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What Is Natural Gas?

Natural gas is a naturally occurring gas primarily made up of methane.  It is used for a variety of activities, from heating to electricity generation to the manufacture of plastics.  The process of extracting natural gas, through fracking, as well as the leakage of methane, are very harmful to our climate and children's health.  Methane is 86x more potent than carbon dioxide as a greenhouse gas over its first 20 years in the atmosphere.


Natural gas extraction from shale is a complex process which includes: 1) building access roads and holding ponds ; 2) construction of pipelines and compressor stations; 3) drilling ; 4) hydraulic fracturing; 5) capturing the natural gas; 6) and disposal (or recycling) of flow-back water and drill cuttings.  Hydraulic fracturing, also known as fracking, uses a combination of water, sand, and chemicals injected into the ground under high pressure to release natural gas.

How Does It Hurt Kids Health?
Water Contamination

Natural gas extraction can contaminate drinking water when geologic fractures extend into groundwater or from leaks from the natural gas well passing through the water table.  Drilling fluid, chemical spills, and disposal pit leaks may contaminate surface water supplies.  The chemicals used in the drilling and fracking process include benzene, toluene, ethyl benzene, xylene, and many more. These substances have a wide range of toxic effects on humans ranging from cancer to adverse effects on the reproductive, neurological, and endocrine systems.  The government is currently not able to know or regulate what kinds of chemicals are used, and therefore may be contaminating your child's drinking water.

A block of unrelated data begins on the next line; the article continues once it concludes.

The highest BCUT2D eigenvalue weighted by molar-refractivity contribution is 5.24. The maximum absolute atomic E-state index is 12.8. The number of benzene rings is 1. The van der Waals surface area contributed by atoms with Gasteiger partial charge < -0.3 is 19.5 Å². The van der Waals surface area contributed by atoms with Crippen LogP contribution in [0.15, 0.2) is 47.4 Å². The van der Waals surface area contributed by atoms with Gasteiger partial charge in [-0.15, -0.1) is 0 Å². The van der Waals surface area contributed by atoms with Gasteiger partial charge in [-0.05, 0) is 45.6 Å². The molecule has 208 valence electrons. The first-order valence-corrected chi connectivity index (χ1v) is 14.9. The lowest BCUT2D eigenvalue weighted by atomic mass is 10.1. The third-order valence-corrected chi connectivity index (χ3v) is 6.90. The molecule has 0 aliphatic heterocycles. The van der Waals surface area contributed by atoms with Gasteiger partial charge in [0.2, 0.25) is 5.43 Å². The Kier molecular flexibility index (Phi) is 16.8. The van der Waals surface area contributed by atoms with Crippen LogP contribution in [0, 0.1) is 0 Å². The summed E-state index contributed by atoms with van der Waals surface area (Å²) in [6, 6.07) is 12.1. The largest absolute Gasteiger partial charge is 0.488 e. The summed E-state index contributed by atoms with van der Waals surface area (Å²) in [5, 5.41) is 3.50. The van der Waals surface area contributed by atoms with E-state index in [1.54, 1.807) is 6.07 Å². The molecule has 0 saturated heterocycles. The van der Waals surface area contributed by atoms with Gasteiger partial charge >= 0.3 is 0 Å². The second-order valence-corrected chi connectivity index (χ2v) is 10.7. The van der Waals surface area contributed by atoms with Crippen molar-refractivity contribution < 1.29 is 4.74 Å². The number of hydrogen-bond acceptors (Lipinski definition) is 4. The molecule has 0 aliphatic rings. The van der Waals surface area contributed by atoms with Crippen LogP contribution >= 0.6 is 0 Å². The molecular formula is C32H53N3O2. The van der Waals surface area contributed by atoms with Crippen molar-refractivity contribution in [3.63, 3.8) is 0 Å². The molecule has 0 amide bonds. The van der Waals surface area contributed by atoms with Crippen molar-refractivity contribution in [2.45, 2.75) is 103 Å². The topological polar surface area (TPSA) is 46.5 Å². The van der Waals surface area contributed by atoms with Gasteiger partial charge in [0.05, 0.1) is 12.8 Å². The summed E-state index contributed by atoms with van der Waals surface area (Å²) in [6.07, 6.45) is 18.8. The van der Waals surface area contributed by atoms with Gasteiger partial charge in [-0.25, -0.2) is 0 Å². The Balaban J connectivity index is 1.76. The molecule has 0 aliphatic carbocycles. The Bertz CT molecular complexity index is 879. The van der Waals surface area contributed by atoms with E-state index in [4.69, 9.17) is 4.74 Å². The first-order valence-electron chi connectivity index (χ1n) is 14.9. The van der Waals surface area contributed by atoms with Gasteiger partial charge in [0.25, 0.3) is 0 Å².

Air Pollution

Air pollution around drilling facilities include diesel exhaust from machinery and heavy trucks.  Each fracturing event at each well requires up to 2,400 industrial truck trips.  Increases in particulate matter air pollution have been linked to respiratory illnesses, wheezing in infants, cardiovascular events, and premature death. 

Escaped emissions from the fracking process include volatile organic compounds

and benzene.  Volatile organic compounds can combine with nitrogen oxides to produce

ground-level ozone, which has been linked to asthma exacerbation and respiratory distress. 

Benzene exposure during pregnancy has been associated with neural tube defects,

childhood blood cancers, or low levels of all blood cells increasing a child's risk for

infection and bleeding. 

Special Susceptibility of Children

Children are more vulnerable to environmental hazards. They eat, drink, and breathe more than adults on a pound for pound basis. Research has also shown that children are not able to metabolize some toxins as well as adults due to immature detoxification processes.  Proximity to fracking operations have been associated with congenital heart defects, premature death, and worsening asthma. 

*The above information was provided by the Pediatric Environmental Health Specialty Units

What Can I Do?

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